A minute or so into the journey, I remember telling Sarah how intensely grateful I was to her and to her colleagues in the emergency services for taking such good care of me. I then asked her if she could please arrange matters so that when we arrived at hospital, I didn’t end up on a ward next to the two poisoned Russians, Yulia and Sergei Skripal, as I didn’t want to worsen whatever state I was already in by running the risk of getting splashed with nerve agent. Without trying to reconstruct the hopelessly one-sided exchange that followed in the speeding ambulance, Sarah was politely bemused, because at some point imperceptible to me, I’d become convinced that I was going to Salisbury Hospital, almost certainly because I’d lived with my family on Salisbury Plain for a decade prior to our move to Exeter.

I’d had cause to take my two young children to the Accident and Emergency Department many times while we were on Salisbury Plain, because of various cuts and bruises they had had suffered over the years, as well as unpleasant bouts of croup that forced me to drive them there by night from time to time. I don’t remember when the transition occurred in my consciousness or subconscious to believing I was back in Salisbury rather than in Exeter, nor do I remember it happening, but it was real and in my mildly deranged state, the prospect of being on the same ward as two poor souls who had been poisoned by such a toxic substance was disturbing.

When the ambulance pulled up and the doors opened to reveal what was unquestionably the A & E department of the Royal Devon and Exeter hospital, I was forced to accept the reality of my situation and it was disconcerting to have to acknowledge that my mind had somehow wandered across the south of England, from Exeter to Salisbury and back. My humour was rapidly improved, however, by the immediate ministrations of a Spanish nurse and an African doctor, who ran another series of tests on me and who comprehensively checked me out in the most kindly, reassuring manner imaginable.

Despite the fact that my mind was reeling with the strain of coming to terms with the ongoing destruction of my home by fire just a few miles away, I couldn’t help but feel a lot better because of being treated so well by the wonderful, conscientious staff our NHS is blessed with. As soon as I’d been given an all-clear, I hauled my stinking, smoke-stained clothes and boots back on, then hurried out of the cubicle, while the wails from a child and from a few old people who’d been brought in for treatment made me feel terribly guilty, as I felt their needs were far greater than mine.

After I was discharged, Gill drove in silence through the hot, baleful night back to Sowton, where we made our way once more into the compound filled with emergency vehicles and workers. After seeing harrowing reports of fires on television, most notably the recent Grenfell Tower disaster, I’d often heard of people being left with nothing more than the clothes on their back, but it was almost impossible to come to terms with this reality now that it had happened to me, rather than to unfortunate others somewhere else in the country. A Red Cross vehicle staffed by volunteers became a shelter for us for half an hour or so and I deeply regret not being able to recall the names of the two young men and one young woman who were so hospitable, kind and understanding to us, giving us small bags of toiletries and some clothes, which I found myself wearing for the next few weeks.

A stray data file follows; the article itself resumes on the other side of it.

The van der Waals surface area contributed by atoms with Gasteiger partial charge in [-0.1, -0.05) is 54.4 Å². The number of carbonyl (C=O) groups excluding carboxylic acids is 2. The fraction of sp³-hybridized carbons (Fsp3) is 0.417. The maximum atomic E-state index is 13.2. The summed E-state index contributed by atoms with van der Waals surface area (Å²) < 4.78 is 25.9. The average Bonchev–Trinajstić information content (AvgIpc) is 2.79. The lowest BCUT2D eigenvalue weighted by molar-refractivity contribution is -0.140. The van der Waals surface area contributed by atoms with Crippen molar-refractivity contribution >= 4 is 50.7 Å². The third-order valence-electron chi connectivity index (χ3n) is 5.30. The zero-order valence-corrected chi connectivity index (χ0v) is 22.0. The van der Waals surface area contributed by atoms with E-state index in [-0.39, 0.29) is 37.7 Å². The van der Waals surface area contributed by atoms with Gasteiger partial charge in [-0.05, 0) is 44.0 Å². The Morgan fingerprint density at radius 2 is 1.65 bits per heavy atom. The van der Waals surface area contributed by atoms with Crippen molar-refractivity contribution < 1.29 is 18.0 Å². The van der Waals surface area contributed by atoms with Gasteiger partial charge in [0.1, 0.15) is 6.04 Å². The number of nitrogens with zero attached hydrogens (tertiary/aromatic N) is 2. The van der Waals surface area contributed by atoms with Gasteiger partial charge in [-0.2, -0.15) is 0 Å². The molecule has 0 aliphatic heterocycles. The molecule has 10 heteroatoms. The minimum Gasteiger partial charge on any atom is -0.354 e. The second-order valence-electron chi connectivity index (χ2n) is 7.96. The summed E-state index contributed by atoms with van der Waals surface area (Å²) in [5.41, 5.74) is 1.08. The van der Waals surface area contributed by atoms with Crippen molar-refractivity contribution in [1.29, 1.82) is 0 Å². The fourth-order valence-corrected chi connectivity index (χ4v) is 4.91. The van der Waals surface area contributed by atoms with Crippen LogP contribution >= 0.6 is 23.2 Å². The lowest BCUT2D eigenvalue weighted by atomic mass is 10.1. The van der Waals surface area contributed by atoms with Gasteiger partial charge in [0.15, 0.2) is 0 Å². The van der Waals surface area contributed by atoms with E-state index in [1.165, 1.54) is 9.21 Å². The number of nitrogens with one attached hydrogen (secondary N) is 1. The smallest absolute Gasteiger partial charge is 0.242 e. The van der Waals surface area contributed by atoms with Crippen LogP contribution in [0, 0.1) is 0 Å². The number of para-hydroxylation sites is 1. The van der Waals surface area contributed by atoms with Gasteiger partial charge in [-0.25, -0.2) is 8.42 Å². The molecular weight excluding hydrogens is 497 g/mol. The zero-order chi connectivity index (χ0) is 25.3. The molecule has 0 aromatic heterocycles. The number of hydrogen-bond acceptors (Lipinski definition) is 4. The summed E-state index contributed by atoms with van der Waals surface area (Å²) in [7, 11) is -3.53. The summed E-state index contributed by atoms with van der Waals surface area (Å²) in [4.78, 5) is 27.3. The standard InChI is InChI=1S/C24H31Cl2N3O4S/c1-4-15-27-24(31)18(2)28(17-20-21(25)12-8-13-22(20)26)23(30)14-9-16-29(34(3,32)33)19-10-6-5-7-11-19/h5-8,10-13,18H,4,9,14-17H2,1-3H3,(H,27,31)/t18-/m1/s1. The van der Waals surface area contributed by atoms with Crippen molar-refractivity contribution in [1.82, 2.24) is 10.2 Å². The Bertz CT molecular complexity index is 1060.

I sprawled on some seats in the Red Cross vehicle, disconsolately munching on a few burgers I’d been given from the firemen’s on site canteen, as I’d suddenly realised I was ravenously hungry. A few minutes later, a young lady with shoulder length blonde hair and a concerned expression appeared at the open doors, politely asking to speak to me, as she’d been directed to the vehicle by others in the compound when she enquired about the whereabouts of the people who’d survived the fire. She told me that her name was Harriet Bradshaw and that she was a reporter from BBC Spotlight, so I heaved myself out of my seat and stepped outside to talk to her.

I’m keenly aware that many people have a low opinion of journalists, but I can only say that I’ve met, spoken and worked with forty to fifty of these people over the last thirty years, including a few editors and chief reporters; in all that time, I’ve only met two of their number that I didn’t warm to. For her part, I thought that Harriet was polite, understanding and sympathetic, while the truth is that I needed little if any prompting to speak to her in front of a camera about my ordeal by fire.